PALM COAST, Fla. – Jennifer Perry has seen her Palm Coast condominium evolve from a five-star Airbnb to a reservation casualty of the COVID-19 pandemic.
“Before COVID, I was 100% booked,” Perry told News 6. “I made most of my money between January and March and then the bottom dropped out.”
Perry said her rental revenue fell from $2,000 in March to zero in April.
“I’ve lowered my prices probably 20-30%,” Perry said. “I’m making ends meet by spending my retirement savings basically. That’s what I’m doing.”
She applied for small business unemployment assistance but because Airbnb did not provide a 1099 tax form, the Department of Economic Opportunity delayed her benefits and suspended her account.
Perry told News 6 she has been waiting seven months for some sort of financial relief.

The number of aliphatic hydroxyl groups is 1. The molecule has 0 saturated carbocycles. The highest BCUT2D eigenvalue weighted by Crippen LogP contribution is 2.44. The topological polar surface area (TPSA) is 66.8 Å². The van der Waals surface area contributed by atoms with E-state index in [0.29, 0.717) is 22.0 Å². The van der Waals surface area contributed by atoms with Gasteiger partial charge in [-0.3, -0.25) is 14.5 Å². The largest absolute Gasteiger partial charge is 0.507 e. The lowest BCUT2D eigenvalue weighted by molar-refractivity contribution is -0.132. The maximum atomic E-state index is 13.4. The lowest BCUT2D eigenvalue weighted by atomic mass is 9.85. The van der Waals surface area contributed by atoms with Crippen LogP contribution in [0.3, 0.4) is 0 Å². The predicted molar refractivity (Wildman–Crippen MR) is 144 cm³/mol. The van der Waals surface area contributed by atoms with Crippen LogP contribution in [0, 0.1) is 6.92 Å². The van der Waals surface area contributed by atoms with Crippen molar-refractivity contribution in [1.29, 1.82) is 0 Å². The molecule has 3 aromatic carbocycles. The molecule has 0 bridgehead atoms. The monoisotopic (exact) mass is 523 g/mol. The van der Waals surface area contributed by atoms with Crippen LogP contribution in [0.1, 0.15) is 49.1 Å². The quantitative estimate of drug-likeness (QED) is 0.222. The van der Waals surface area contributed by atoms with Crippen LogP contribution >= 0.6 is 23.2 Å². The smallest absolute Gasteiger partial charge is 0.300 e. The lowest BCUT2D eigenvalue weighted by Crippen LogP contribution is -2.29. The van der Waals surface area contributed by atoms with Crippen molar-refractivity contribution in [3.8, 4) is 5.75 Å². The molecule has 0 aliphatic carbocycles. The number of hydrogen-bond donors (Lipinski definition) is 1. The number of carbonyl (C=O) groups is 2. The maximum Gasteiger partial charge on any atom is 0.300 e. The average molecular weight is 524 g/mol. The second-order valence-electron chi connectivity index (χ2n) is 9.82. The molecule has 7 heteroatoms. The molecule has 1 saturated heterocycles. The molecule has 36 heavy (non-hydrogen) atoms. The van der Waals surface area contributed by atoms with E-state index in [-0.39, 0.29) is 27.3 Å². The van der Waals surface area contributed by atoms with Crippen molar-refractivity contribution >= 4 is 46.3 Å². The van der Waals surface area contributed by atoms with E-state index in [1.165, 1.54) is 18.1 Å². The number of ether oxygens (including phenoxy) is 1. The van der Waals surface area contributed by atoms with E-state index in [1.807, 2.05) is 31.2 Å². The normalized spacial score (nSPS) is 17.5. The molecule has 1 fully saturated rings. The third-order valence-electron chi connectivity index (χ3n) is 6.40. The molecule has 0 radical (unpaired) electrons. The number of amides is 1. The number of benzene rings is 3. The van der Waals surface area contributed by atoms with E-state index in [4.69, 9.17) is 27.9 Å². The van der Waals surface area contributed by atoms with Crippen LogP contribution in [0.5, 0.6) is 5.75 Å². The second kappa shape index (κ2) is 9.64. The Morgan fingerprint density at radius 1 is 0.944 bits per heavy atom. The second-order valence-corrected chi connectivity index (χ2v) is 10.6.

“It’s been so disheartening,” Perry said. “I’ve paid taxes on my earnings, I’ve helped the Florida economy, you know, I’m left holding the bag on unemployment.”
Perry said she is close to retiring as a physical therapist and hoped to use the Airbnb as a financial buffer for her golden years.
She is one of dozens of state unemployment applicants critical of the Department of Economic Opportunity’s benefits delayed response. There have been reports that DEO employees complain of a backlog of thousands of benefits applications.
“I feel like I have been worn down," Perry told News 6. "It’s not even a matter of frustration, I’m worn the heck down.”
DEO Press Secretary Paige Landrum said Perry’s case is unique.
In statement to News 6 Landrum said, in part: “Each claim may have issues that need to be reviewed on a case-by-case basis. This specific claim is currently under review by the Reemployment Assistance team.”
“The department also reminds claimants to continue requesting benefits in order to receive payment," Landrum said.
If you have an unemployment issue, email News 6 investigator Mike Holfeld and his team at firstname.lastname@example.org.